One of the traditional drawbacks of the zombie genre has always been that it never seemed to translate well to the written word. Ghosts, vampires, witches, demons, they all haunt the pages of some of literature’s most hallowed pages. The poor walking dead remained largely relegated to second-rate pulp, with the occasional exception like Max Brooks’ stunning World War Z. What happens then when a highly-rated hotshot like Colson Whitehead takes on the hordes? Zone One is what happens, a post-apocalyptic tale which has become the darling of many literary supplements. But does it actually work? Do prose and putrefaction successfully mix it up? Yes and no…
We’ve seen the set-up for Zone One a hundred times so I won’t waste too much time on background. Zombie outbreak – check; society crumbles – check; survivors try to rebuild – check. The titular Zone One is the new designation for Manhattan, the first major reconstruction of the Phoenix Project as the USA’s reformed government is now known. With their base established in Buffalo, NY, the new leaders are attempting to impose their vision of America rising from the flames beginning with extensive forays into New York City to eradicate the remaining zombies and start afresh.
Enter Mark Spitz, a man whom Whitehead would have us believe is the pinnacle of averageness, mediocrity personified. We are told repeatedly and at length how he has squandered his life to date dithering, procrastinating and generally muddling by. Now, in the aftermath of the zombie outbreak, he finds himself as an average member of a squad of sweepers, sent in after the Marines to mop up the remaining undead. This is mostly routine work, dispatch the odd wanderer left in an ignored stationary closet, bag the body and toss it on the street for ‘disposal’. It’s still a dangerous task but remains mundane enough to allow the sweepers to occasionally let their guard down and risk infection at the jaws of a lucky ghoul.
Zone One is largely composed of flashbacks alternating with Mark Spitz’s day to day grind in the streets of Manhattan. Piece by piece we discover his journey to the present, a grim tale of misery piled on disaster with each hopeful situation inevitably collapsing due to misfortune, stupidity, greed or just plain insanity. And right here is where the book started to lose me. Whitehead is at such pains to emphasise the tedium, dullness and hopelessness of the aftermath that he seems to forget about the reader. I’m sure Nietzsche would have agreed that if you write about tedious inevitability you should take pains to ensure that your own work doesn’t become tediously inevitable.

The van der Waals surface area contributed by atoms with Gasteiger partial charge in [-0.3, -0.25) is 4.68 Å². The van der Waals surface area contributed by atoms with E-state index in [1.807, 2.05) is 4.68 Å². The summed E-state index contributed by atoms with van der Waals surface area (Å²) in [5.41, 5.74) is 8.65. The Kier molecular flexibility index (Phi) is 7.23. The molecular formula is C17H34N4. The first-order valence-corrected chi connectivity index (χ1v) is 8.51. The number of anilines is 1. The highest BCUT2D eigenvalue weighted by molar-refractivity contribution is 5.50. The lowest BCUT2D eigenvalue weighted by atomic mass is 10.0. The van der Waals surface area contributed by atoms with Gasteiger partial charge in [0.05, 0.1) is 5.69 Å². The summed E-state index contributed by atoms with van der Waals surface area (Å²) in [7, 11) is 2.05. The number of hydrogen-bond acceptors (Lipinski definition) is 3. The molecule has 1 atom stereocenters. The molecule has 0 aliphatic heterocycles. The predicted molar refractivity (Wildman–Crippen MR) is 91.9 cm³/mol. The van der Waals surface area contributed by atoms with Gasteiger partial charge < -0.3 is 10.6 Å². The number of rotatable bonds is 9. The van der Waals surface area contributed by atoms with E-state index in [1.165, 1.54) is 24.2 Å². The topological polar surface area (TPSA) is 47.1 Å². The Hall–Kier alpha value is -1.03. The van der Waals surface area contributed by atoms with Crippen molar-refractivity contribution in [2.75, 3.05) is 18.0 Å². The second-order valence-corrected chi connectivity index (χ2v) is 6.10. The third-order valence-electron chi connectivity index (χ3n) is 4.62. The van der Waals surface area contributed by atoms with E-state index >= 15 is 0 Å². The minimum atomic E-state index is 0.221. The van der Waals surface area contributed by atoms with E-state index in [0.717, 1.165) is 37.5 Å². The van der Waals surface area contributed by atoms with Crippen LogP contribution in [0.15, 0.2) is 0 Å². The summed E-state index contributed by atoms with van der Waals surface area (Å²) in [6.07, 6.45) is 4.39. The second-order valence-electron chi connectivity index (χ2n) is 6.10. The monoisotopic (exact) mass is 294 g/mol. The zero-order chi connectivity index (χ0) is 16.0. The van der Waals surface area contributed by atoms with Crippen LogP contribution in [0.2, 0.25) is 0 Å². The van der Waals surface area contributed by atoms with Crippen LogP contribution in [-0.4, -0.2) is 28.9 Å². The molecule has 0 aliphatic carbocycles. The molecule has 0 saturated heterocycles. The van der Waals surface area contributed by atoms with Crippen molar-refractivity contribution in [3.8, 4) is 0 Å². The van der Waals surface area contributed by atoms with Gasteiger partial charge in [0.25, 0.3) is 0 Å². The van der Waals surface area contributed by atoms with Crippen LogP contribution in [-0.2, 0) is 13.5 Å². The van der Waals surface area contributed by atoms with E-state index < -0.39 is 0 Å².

For example, Mark Spitz is referred to by his full name throughout the length of Zone One. This becomes grating almost immediately but never fear, it’s leading to a great unveiling of how he came by what is actually a nickname. So Mark Spitz does this and Mark Spitz does that until we finally come to the explanation – which is the dampest of damp squibs (almost literally). Other times he teases us with repeated, oblique references to events and places (infernal Connecticut, damned Connecticut) but denied any kind of explanation whatsoever.
To Whitehead’s credit, the writing itself is beautiful, to a level I certainly didn’t expect before reading. His prose has a natural fluidity and rhythm to it which he occasionally contrasts expertly with sharp staccato phrasing. Even while the story was flagging I held on just to discover another juicy metaphor. His take on the zombie genre has some original conceits as well. He divides the undead into to categories, the skels are your standard walker while the stragglers are a different kind of creature altogether. Infected by the same virus, these poor souls simply shut down, finding one of their previous stations in life (fry machine, photocopier, fortune telling table, etc.) and freezing in a grotesque still-life until the sweepers arrive to put them out of their eternal misery.
The newly-appointed government portrayed in Zone One was also a refreshing change and I only wish he spent more time examining its rise and function rather than Mark Spitz’s dull life. The Phoenix Project is an adventure in banality and bureaucracy which would fit perfectly in the pages of Catch 22 or an episode of M*A*S*H. From the official theme songs to the public service propaganda to the masterstroke of having officially sanctioned and sponsored looting in the post-apocalypse it’s a well-aimed jab at contemporary political and corporate America.
In the end Zone One has a lot to recommend it and I certainly don’t regret spending the time to reach the very worthwhile climax. Colson Whitehead is an exceptionally talented author who showed a lot of courage in tackling a much-maligned genre. He brings a lot of new toys to the show rather then retreading tired, old ground and isn’t afraid of playing with conventions. I just wish he’d smile a bit more, even if he’s just pretending for his readers. And will someone please tell me what the hell happened in Connecticut?